Book review

An in-depth analysis of graffiti and street art, the Routledge Handbook of Graffiti and Street Art presents a strong sampling of the current scholarship in the field. Edited by University of Baltimore Professor Jeffrey Ian Ross, it is appended by a glossary of graffiti terms and a chronology of graffiti beginning with early cave paintings.

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Published earlier this year by Routledge — the world’s leading academic publisher in the Humanities and Social Sciences — it is divided into four sections, offering a range of theories by thirty-seven contributors on the:

  • History, Types, and Writers/Artists of Graffiti and Street Art
  • Theoretical Explanations of Graffiti and Street Art/Causes of Graffiti and Street Art
  • Regional/Municipal Variations/Differences of Graffiti and Street Art, and
  • Effects of Graffiti and Street Art.

With its mix of aesthetic, cultural, sociological and political perspectives across a richly diverse spectrum of topics – from the history of freight train graffiti in North America to the value of street and graffiti in the current art market – it is a fascinating foray into one of the most significant global movements of our time.  Among the many essays of particular interest to those of us immersed in the current scene are: Rafael Schacter‘s thesis of graffiti and street art as “ornamental forms;” Jessica N. Pabon‘s examination of gender in contemporary street art; Jeffrey Ian Ross‘s discussion of London’s contemporary graffiti and street art scene; Mona Abaza‘s analysis of the graffiti and street art that surfaced in post-January 11 Egypt, and Peter Bengtsen‘s discussion of the value of street art removed from the street.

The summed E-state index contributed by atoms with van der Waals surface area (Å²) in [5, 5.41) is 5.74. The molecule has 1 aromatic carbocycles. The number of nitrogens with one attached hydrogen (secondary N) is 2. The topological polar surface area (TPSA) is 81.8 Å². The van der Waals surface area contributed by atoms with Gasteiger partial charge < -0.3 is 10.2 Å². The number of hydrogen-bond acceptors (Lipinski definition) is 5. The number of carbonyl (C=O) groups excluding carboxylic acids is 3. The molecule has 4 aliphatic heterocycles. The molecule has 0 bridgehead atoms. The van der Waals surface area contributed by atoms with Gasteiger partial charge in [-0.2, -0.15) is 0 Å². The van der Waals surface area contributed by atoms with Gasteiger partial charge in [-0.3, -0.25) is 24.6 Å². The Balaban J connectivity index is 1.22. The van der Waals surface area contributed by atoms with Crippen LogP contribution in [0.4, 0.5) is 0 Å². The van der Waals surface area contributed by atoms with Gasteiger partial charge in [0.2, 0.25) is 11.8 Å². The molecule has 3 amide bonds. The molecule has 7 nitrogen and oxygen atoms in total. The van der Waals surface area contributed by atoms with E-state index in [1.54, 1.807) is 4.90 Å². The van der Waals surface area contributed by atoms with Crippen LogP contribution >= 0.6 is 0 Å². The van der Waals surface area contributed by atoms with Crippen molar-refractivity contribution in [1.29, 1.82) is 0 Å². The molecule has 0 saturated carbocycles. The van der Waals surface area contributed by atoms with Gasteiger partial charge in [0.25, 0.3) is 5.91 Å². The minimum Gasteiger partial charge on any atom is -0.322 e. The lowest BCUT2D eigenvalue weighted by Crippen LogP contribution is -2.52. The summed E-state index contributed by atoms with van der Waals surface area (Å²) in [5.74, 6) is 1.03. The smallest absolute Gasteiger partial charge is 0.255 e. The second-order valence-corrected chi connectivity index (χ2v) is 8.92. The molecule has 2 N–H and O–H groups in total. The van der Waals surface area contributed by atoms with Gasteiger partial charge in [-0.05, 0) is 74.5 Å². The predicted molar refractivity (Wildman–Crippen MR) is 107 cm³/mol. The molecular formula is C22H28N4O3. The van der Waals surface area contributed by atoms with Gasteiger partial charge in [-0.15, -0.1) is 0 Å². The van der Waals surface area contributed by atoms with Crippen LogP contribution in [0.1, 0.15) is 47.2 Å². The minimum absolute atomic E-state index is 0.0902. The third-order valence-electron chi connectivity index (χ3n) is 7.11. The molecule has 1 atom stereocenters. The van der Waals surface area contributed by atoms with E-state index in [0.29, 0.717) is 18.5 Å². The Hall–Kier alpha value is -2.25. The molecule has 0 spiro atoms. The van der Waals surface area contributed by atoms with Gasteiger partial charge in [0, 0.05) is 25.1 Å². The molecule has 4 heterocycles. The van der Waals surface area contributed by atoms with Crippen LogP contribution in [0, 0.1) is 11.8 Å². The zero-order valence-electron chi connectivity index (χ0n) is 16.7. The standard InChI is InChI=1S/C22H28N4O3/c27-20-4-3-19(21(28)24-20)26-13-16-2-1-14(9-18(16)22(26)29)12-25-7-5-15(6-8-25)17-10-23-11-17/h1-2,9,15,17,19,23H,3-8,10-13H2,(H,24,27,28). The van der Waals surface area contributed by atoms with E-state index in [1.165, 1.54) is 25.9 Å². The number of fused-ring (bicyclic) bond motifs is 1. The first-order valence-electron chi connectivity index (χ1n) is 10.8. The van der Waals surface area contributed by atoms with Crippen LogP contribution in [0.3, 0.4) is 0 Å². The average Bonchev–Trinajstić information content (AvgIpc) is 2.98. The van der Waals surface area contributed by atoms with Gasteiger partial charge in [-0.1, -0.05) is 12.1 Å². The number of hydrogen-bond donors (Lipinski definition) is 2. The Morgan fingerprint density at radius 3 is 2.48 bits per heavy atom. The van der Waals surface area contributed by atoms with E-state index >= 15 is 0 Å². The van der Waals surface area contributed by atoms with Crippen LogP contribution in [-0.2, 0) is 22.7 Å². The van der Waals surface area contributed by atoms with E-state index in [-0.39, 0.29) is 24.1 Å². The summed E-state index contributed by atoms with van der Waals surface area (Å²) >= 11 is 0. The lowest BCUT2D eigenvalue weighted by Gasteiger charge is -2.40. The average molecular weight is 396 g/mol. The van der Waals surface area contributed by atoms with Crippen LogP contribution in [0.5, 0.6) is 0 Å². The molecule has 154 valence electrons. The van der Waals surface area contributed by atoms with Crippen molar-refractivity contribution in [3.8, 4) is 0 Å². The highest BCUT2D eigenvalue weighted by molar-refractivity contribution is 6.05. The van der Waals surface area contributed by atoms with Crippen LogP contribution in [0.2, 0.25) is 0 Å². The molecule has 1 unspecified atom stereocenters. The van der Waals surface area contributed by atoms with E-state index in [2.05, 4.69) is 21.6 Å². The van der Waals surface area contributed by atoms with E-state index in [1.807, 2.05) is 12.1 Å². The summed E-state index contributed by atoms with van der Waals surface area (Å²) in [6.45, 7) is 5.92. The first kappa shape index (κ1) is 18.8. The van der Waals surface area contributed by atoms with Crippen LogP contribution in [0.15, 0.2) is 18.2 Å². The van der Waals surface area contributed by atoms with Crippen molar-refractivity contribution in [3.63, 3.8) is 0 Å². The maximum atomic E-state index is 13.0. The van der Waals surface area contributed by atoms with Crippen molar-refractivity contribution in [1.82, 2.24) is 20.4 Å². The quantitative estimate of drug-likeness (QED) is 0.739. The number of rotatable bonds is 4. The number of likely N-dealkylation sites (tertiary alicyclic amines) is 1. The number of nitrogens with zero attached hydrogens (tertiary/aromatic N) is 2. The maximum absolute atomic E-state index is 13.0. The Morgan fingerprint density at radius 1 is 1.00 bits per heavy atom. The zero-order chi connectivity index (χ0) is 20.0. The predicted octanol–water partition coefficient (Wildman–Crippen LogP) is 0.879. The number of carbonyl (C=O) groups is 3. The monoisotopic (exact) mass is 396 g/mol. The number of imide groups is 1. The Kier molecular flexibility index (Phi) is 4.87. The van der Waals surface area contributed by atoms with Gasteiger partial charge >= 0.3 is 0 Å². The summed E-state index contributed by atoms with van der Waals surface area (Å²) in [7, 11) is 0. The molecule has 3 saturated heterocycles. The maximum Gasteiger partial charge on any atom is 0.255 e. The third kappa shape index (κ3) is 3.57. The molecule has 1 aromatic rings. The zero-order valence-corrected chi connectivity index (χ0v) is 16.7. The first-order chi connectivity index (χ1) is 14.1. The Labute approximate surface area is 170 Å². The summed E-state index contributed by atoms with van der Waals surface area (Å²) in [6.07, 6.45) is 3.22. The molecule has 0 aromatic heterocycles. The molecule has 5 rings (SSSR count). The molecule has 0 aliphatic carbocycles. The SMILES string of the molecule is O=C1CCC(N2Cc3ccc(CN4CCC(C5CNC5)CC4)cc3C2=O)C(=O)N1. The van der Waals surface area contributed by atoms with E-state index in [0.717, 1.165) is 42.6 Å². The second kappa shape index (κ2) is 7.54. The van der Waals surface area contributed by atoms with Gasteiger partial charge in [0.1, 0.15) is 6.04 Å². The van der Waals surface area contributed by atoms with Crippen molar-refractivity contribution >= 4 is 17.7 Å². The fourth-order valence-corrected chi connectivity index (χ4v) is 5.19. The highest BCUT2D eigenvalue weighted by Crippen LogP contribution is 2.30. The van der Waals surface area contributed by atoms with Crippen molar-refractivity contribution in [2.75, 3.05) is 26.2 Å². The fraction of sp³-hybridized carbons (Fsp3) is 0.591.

An interview with Professor Jeffrey Ian Ross follows:

What initially spurred your interest in graffiti?

Beginning in childhood and continuing during my high school years, I spent a considerable amount of time creating visual art – graphic design, painting, photography and sculpture. Frustrated and/or disappointed with the quality of instruction in my public high schools, I enrolled in and completed courses at the Ontario College of Art–now Ontario College of Art and Design — in Toronto. Later, I was accepted to the Central Technical School Commercial Art program, as well as the Photographic Arts program at Ryerson College — now University–, but I chose not to attend. In many respects, my study of graffiti and street art, and the content of this book represent a way of coming full circle. The scholarly study of graffiti and street art deals with many subjects close to my personal interest areas, including codes, control, crime, criminal justice, deviance, gentrification, harms, illegalities, identity, state responses, power imbalances, protest, punishment, resistance, subjectivity, subterranean processes and networks, surveillance, urban incivility and vandalism.